The recent spate of Fair Work crackdowns has increased concern for small business owners, as the severity and prevalence of non-compliance and underpayment continues to increase.
Fair Work recently imposed a $143,000 penalty against a Brisbane Business Owner and his former internal Payroll and Account Manager, after it was uncovered that they had deliberately underpaid staff at a Japanese food outlet. While business owners have always been liable for such breaches, it is the first case of a payroll manager being penalised under accessorial liability.
Accessorial liability has been one of the preferred tools wielded by Fair Work recently, as it focuses on looking past the principal company to further down the supply and managerial chain.
The increase in the number of wage underpayments, has led the Federal Government to introduce the Fair Work Amendment (Protecting Vulnerable Workers) Bill 2017. The Bill intends to increase the maximum penalties for those found breaching the Fair Work Act. It will seek to hold franchisors and holding companies responsible for actions of their franchisees and subsidiaries, if they are found to be in breach of the Fair Work Act.
If passed, this legislation will see the maximum penalties for a company increase from $54,000 to $540,000, and maximum penalties for an individual increase from $10,800 to $108,000.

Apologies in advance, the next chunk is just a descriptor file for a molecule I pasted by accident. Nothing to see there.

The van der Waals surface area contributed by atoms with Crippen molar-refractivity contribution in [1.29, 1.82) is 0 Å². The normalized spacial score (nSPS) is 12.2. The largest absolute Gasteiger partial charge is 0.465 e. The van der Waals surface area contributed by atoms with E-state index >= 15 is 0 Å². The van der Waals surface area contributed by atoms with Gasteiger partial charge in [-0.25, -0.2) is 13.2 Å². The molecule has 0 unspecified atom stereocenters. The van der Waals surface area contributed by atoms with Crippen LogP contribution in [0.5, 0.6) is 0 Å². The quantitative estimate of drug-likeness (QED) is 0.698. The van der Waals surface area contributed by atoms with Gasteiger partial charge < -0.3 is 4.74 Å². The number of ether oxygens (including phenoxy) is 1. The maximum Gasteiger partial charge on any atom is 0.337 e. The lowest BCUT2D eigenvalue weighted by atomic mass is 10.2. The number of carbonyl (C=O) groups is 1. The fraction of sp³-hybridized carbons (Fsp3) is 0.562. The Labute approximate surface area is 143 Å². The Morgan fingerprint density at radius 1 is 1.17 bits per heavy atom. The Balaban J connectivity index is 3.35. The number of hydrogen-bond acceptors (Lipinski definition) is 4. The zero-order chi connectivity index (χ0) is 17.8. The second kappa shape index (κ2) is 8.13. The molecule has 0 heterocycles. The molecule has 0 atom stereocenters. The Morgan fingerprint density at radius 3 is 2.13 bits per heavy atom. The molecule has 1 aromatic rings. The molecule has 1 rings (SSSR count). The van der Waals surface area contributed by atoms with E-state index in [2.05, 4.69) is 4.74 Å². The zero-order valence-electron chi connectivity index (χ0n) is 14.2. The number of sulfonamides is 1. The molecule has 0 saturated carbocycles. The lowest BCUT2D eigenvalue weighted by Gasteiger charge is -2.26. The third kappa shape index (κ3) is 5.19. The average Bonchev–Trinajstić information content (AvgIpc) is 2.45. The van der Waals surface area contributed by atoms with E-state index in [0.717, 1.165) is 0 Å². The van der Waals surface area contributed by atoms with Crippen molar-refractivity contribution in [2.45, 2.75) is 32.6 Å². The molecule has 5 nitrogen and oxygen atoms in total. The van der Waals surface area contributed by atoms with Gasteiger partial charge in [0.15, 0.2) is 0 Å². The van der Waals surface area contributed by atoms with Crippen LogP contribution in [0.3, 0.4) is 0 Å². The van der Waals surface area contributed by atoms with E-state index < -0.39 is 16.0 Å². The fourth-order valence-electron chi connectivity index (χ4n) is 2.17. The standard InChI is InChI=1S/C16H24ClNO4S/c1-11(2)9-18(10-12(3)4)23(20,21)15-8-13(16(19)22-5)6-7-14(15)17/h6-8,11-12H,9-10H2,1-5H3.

Fines will be imposed for each offence, and could potentially see businesses facing over $1 million in penalties, for breaching the Fair Work Act.
Fair Work has strict compliance guidelines and regulations regarding pay rates, payslip laws and staff leave entitlements. Business owners therefore need to be proactive in their approach to compliance, to ensure that they are legally meeting their compliance requirements.
Businesses looking to gain greater compliance comfort and oversight into their business should implement workforce management software solutions for peace of mind and security to managing and paying staff. These solutions not only automate Award and EA calculations (where most of the payroll mistakes occur), but also provides oversight into the entire business, including pay rates, staff attendance and wage costs.
For more information regarding the Fair Work Act and regulations please visit the Fair Work site.